In the classroom, awareness of the traits students who have a learning difference or a social and emotional mental health issue may be planned for to minimise incidents. Teachers might argue that their job is to teach, that they are not social workers. I agree, but it stands to reason, a scientific approach to behaviour management and learning for students with SEND or SEMH would be useful.

Attachment issues has recently caused some controversy on Twitter and teachers questioned why they should know about such a seemingly complex mental health problem. I have sympathy with this view but think an awareness of traits with minimal training is useful. Actually for students with attachment difficulties, teachers may be relieved to hear that a firm and consistent approach is recommended. There are traits to be aware of however such as the possibility they may sabotage a seemingly positive relationship or can be prone to manipulating situations and not telling the truth. This is quite different to a student with ASD who tends to be more rule bound despite displaying similar characteristics in other areas of behaviour. Teachers don’t need to judge these students nor necessarily tolerate unwanted actions but an awareness of common behaviour patterns may help deal with a classroom issue.

An over generalisation of the individual based on diagnosis can be problematic and ‘treating the need not the label’ is advisable. We can however, using common patterns in a similar way to a Search and Rescue system, inform behaviour management.

Furthermore, an ability to recognise traits may also help schools to analyse progress and behaviour data. Is there is a rise in LAC students receiving behaviour points for example and would whole school attachment training be useful? Does the behaviour of a student with ASD get worse with cover teachers? This is quite common, but with such knowledge, the school can make reasonable adjustments, perhaps even have a policy for students with ASD and supply teachers to pre-empt any incidents.

Naturally, treating children as individuals is important and there is a danger of treating ‘all’ children with a difference in the same way but this issue is similar to missing people for the emergency services. Knowledge of common behaviour traits in certain groups is a useful tool if used as a starting point.

Moving on…

I’m leaving my dream job. 

Literacy Co-ordinator for DASP (a partnership of 12 first, 3 middle and 1 upper school in the Dorchester Area). 

Running an alternative curriculum for students who come out with me on Tuesdays.

Teaching yr 9 mixed ability English. 

SLE for the Dorset Teacher School Alliance.

And base leader of our specialist, LA funded, provision for students with speech and language difficulties. 

I love every element of my job, the comprehensive, Thomas Hardye School. the staff and the students. 

Why am I leaving? I said to the Head recently that I was having cold feet and how I wasn’t sure I’d made the right decision. He wisely told me that staff who felt like this were usually the ones who had done the right thing and that it was the teachers moving on with no mixed feelings he worried about more.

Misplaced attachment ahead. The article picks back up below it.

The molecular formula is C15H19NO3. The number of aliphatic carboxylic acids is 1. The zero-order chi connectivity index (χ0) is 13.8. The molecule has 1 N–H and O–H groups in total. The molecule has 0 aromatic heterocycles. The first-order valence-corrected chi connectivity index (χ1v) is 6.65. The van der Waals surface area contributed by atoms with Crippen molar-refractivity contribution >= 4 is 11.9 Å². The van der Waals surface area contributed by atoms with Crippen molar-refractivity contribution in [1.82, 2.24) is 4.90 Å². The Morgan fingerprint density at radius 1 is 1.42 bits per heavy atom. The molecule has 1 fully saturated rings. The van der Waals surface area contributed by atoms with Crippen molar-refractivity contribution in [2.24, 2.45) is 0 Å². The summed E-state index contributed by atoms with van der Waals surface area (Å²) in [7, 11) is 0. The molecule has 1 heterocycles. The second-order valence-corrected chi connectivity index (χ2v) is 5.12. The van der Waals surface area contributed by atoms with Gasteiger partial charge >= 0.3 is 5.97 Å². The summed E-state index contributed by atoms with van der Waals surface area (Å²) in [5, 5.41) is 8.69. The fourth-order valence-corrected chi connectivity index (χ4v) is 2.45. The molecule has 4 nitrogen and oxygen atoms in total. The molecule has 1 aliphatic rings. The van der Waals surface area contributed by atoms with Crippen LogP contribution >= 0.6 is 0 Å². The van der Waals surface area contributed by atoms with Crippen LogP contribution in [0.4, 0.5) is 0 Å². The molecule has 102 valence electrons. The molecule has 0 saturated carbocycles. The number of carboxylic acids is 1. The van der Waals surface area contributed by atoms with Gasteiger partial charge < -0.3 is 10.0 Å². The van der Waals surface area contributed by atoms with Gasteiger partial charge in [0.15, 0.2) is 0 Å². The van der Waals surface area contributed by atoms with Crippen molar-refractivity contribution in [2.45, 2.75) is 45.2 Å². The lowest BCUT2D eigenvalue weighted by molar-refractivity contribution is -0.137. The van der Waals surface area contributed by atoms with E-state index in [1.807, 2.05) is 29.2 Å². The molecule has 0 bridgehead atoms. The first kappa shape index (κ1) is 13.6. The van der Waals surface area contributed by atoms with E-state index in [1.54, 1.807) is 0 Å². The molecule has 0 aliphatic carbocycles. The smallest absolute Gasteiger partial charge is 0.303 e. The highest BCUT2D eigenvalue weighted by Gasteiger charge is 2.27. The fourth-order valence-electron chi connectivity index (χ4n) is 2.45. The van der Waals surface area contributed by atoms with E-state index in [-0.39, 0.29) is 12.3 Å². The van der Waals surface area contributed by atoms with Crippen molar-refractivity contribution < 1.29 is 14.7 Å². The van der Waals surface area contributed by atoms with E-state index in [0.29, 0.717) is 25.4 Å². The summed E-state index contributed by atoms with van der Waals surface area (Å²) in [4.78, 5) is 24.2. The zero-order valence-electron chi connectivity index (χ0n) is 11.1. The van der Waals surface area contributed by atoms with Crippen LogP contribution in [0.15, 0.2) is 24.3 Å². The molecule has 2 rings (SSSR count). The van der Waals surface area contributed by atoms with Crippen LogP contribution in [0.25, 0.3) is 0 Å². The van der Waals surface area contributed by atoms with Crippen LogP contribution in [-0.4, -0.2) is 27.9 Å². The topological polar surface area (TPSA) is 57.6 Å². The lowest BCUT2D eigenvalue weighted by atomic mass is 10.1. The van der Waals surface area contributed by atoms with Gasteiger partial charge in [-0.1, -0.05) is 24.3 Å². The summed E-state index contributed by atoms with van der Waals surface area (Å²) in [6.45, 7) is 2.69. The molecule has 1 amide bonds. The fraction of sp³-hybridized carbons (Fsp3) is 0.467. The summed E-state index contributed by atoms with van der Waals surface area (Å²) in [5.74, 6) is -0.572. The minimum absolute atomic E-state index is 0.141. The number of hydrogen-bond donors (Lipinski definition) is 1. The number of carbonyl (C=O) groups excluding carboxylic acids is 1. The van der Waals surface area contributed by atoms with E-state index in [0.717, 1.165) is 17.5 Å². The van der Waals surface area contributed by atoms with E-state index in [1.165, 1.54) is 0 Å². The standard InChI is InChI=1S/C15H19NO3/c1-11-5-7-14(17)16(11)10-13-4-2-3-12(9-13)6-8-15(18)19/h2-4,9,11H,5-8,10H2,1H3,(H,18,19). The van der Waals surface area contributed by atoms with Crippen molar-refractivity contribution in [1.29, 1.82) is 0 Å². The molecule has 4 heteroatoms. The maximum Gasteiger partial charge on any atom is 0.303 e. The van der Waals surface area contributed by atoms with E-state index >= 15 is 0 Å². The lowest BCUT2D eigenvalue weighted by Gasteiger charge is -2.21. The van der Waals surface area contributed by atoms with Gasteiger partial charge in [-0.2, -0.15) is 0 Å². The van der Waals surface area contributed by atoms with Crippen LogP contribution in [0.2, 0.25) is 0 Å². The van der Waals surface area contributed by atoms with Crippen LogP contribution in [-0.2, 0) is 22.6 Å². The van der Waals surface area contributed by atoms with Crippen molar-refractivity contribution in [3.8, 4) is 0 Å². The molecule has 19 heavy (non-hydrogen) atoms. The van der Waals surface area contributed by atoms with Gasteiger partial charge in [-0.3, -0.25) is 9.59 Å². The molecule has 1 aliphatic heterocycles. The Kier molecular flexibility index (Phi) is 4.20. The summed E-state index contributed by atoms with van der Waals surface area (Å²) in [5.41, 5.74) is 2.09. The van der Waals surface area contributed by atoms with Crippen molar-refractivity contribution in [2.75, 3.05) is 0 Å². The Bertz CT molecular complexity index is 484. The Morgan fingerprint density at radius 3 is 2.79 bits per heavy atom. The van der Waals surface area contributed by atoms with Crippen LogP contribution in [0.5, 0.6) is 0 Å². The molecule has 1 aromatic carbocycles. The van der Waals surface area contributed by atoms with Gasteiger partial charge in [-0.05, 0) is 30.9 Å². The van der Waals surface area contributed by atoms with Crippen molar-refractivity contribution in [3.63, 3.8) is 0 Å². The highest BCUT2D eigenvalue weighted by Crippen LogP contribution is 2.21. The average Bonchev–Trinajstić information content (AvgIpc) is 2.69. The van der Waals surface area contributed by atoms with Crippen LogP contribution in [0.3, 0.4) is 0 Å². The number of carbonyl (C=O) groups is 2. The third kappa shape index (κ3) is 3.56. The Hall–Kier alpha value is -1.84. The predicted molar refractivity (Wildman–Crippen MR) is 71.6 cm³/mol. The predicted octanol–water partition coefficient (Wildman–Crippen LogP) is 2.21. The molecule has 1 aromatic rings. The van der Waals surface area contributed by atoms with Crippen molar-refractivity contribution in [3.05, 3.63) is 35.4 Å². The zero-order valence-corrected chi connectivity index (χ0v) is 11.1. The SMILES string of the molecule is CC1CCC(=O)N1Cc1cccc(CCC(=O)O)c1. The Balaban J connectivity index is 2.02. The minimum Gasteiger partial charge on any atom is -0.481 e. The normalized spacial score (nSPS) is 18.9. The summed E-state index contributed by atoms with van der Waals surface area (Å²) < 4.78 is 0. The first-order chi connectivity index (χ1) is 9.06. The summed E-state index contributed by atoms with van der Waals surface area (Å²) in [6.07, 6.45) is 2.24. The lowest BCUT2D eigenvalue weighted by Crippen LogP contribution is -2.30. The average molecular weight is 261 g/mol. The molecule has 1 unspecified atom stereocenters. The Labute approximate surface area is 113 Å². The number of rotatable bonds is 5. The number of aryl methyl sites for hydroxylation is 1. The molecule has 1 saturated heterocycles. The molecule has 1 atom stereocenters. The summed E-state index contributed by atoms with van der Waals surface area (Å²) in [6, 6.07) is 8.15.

But, the nearer to the end of term it becomes, the sadder I’m feeling about saying goodbye to the students and staff. I am also realising however that I have made the right decision. Much as I adore my job, I spread myself thinly and never quite feel I am doing any of my roles justice. I now know from my involvement with #WomenEd that I can strive for more, that I don’t need to think ‘it would be better if…’. I can dare to keep searching until I am in an even better job. I wanted to be able to focus on a single idea without distractions; I wanted to make a national impact rather than just a school one and I think I’ve found the place to do that in. I have dared to say out loud exactly what I want to achieve and not be concerned that I may sound arrogant, or listen to the voices in my head saying ‘who do you think you are?’. I’m done settling for ‘pretty good’, I want ‘nearly perfect’.
I was invited to join an expert advisory group scrutinising training materials for The Driver Youth Trust (DYT) and was struck by the insistence on including SEND alongside literacy. Their non-profit making values which had one aim; to improve education for children with poor literacy made me want to work with the DYT  as I knew I could have an impact.

After Easter I begin my new role and it’s very exciting. I want to empower teachers in mainstream to support students who have literacy difficulties and get the message across that some simple adjustments to classroom teaching can remove complex barriers to learning. 

The Driver Youth Trust provide free resources on their website. I know as a teacher that ‘free’ is a welcoming word so please take a look. Let DYT know what you think and if there are resources or advice you need, contact us. We’re listening.

Language Learning Impairment – the poor relation to dyslexia and autism?

Bishop 2015 Does a child’s diagnosis depend on professional seen?

Overlap of specific learning difficulties

After seeing this

Tweet which triggered this post.

 I glibly stated that I wanted to blog on Language Learning Impairment (LLI)/Specific Learning Impairment (SLI).

Do you know what it is? Perhaps you’ve heard of Specific Learning Difficulties (SpLD)? If you have you may think it’s dyslexia, dyspraxia, ADHD, ADD, dyscalculia or Autistic Spectrum Condition/Disorder ASC/D (used to be called Asperger’s or high functioning autism but now changed due to DSM-5) but not LLI.